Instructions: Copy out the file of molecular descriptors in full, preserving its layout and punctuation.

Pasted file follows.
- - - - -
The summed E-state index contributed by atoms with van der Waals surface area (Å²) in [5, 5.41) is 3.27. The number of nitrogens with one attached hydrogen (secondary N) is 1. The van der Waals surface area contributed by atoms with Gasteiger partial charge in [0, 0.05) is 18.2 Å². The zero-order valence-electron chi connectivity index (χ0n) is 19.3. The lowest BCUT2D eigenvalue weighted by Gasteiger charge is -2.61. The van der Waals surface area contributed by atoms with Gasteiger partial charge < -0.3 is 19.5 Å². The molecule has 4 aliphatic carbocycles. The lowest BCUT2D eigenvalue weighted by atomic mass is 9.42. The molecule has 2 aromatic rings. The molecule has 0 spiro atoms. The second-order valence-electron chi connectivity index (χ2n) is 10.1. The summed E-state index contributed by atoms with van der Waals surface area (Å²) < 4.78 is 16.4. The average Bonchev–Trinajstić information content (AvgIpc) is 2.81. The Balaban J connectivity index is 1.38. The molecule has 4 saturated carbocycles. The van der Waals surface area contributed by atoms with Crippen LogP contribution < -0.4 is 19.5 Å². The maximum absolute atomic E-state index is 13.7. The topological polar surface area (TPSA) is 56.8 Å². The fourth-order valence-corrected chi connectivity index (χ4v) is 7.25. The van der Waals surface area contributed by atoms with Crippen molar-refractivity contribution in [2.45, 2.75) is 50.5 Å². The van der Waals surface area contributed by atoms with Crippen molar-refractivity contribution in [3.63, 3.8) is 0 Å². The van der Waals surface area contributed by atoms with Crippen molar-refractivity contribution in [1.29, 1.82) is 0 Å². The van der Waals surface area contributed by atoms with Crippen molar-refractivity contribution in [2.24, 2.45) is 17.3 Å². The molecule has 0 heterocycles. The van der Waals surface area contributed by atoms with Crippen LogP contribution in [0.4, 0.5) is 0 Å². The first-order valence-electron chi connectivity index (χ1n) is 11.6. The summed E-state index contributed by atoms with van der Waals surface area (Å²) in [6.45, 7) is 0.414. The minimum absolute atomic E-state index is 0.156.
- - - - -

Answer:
The summed E-state index contributed by atoms with van der Waals surface area (Å²) in [5, 5.41) is 3.27. The number of nitrogens with one attached hydrogen (secondary N) is 1. The van der Waals surface area contributed by atoms with Gasteiger partial charge in [0, 0.05) is 18.2 Å². The zero-order valence-electron chi connectivity index (χ0n) is 19.3. The lowest BCUT2D eigenvalue weighted by Gasteiger charge is -2.61. The van der Waals surface area contributed by atoms with Gasteiger partial charge < -0.3 is 19.5 Å². The molecule has 4 aliphatic carbocycles. The lowest BCUT2D eigenvalue weighted by atomic mass is 9.42. The molecule has 2 aromatic rings. The molecule has 0 spiro atoms. The second-order valence-electron chi connectivity index (χ2n) is 10.1. The summed E-state index contributed by atoms with van der Waals surface area (Å²) < 4.78 is 16.4. The average Bonchev–Trinajstić information content (AvgIpc) is 2.81. The Balaban J connectivity index is 1.38. The molecule has 4 saturated carbocycles. The van der Waals surface area contributed by atoms with Crippen LogP contribution < -0.4 is 19.5 Å². The maximum absolute atomic E-state index is 13.7. The topological polar surface area (TPSA) is 56.8 Å². The fourth-order valence-corrected chi connectivity index (χ4v) is 7.25. The van der Waals surface area contributed by atoms with Crippen molar-refractivity contribution in [2.45, 2.75) is 50.5 Å². The van der Waals surface area contributed by atoms with Crippen molar-refractivity contribution in [3.63, 3.8) is 0 Å². The van der Waals surface area contributed by atoms with Crippen molar-refractivity contribution in [1.29, 1.82) is 0 Å². The van der Waals surface area contributed by atoms with Crippen molar-refractivity contribution in [2.24, 2.45) is 17.3 Å². The molecule has 0 heterocycles. The van der Waals surface area contributed by atoms with Crippen LogP contribution in [0.4, 0.5) is 0 Å². The first-order valence-electron chi connectivity index (χ1n) is 11.6. The summed E-state index contributed by atoms with van der Waals surface area (Å²) in [6.45, 7) is 0.414. The minimum absolute atomic E-state index is 0.156.